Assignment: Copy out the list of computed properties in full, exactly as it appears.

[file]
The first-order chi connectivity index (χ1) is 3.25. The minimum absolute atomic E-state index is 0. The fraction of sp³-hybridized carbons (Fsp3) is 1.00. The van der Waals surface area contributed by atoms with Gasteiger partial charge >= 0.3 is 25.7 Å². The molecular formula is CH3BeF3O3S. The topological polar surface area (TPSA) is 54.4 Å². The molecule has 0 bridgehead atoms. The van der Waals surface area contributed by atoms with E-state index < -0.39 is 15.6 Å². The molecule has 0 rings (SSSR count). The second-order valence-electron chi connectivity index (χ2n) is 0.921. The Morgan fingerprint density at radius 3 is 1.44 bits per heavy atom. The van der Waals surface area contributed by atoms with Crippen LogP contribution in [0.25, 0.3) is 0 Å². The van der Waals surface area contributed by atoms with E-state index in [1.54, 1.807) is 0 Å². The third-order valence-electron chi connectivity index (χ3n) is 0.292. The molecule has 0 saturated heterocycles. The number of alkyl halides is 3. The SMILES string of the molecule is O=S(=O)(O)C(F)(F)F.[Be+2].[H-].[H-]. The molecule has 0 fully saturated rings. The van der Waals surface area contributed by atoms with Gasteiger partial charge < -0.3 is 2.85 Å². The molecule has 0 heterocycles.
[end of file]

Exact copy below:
The first-order chi connectivity index (χ1) is 3.25. The minimum absolute atomic E-state index is 0. The fraction of sp³-hybridized carbons (Fsp3) is 1.00. The van der Waals surface area contributed by atoms with Gasteiger partial charge >= 0.3 is 25.7 Å². The molecular formula is CH3BeF3O3S. The topological polar surface area (TPSA) is 54.4 Å². The molecule has 0 bridgehead atoms. The van der Waals surface area contributed by atoms with E-state index < -0.39 is 15.6 Å². The molecule has 0 rings (SSSR count). The second-order valence-electron chi connectivity index (χ2n) is 0.921. The Morgan fingerprint density at radius 3 is 1.44 bits per heavy atom. The van der Waals surface area contributed by atoms with Crippen LogP contribution in [0.25, 0.3) is 0 Å². The van der Waals surface area contributed by atoms with E-state index in [1.54, 1.807) is 0 Å². The third-order valence-electron chi connectivity index (χ3n) is 0.292. The molecule has 0 saturated heterocycles. The number of alkyl halides is 3. The SMILES string of the molecule is O=S(=O)(O)C(F)(F)F.[Be+2].[H-].[H-]. The molecule has 0 fully saturated rings. The van der Waals surface area contributed by atoms with Gasteiger partial charge < -0.3 is 2.85 Å². The molecule has 0 heterocycles.